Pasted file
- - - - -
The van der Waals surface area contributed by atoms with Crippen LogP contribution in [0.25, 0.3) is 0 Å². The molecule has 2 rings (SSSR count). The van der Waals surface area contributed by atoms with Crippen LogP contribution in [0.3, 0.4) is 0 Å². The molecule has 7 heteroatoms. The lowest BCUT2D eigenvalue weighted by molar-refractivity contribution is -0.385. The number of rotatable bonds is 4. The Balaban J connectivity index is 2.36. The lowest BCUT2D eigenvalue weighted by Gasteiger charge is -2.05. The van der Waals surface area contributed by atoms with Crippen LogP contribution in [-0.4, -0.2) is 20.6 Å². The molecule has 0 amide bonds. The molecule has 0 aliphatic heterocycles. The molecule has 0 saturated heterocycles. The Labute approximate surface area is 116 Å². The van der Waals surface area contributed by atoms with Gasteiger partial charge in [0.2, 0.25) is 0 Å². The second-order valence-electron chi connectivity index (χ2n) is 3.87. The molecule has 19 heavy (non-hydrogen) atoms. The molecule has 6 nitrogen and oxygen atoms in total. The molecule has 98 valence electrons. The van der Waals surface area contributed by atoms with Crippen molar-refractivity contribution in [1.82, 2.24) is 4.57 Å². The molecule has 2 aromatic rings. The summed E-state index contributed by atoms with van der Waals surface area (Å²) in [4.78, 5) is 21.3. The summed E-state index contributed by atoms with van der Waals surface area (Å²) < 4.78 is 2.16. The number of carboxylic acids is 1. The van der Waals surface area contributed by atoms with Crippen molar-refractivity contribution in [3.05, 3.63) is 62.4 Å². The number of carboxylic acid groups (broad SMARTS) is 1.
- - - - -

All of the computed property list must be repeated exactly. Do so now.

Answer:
The van der Waals surface area contributed by atoms with Crippen LogP contribution in [0.25, 0.3) is 0 Å². The molecule has 2 rings (SSSR count). The van der Waals surface area contributed by atoms with Crippen LogP contribution in [0.3, 0.4) is 0 Å². The molecule has 7 heteroatoms. The lowest BCUT2D eigenvalue weighted by molar-refractivity contribution is -0.385. The number of rotatable bonds is 4. The Balaban J connectivity index is 2.36. The lowest BCUT2D eigenvalue weighted by Gasteiger charge is -2.05. The van der Waals surface area contributed by atoms with Crippen LogP contribution in [-0.4, -0.2) is 20.6 Å². The molecule has 0 amide bonds. The molecule has 0 aliphatic heterocycles. The molecule has 0 saturated heterocycles. The Labute approximate surface area is 116 Å². The van der Waals surface area contributed by atoms with Gasteiger partial charge in [0.2, 0.25) is 0 Å². The second-order valence-electron chi connectivity index (χ2n) is 3.87. The molecule has 19 heavy (non-hydrogen) atoms. The molecule has 6 nitrogen and oxygen atoms in total. The molecule has 98 valence electrons. The van der Waals surface area contributed by atoms with Crippen molar-refractivity contribution in [1.82, 2.24) is 4.57 Å². The molecule has 2 aromatic rings. The summed E-state index contributed by atoms with van der Waals surface area (Å²) in [4.78, 5) is 21.3. The summed E-state index contributed by atoms with van der Waals surface area (Å²) < 4.78 is 2.16. The number of carboxylic acids is 1. The van der Waals surface area contributed by atoms with Crippen molar-refractivity contribution in [3.05, 3.63) is 62.4 Å². The number of carboxylic acid groups (broad SMARTS) is 1.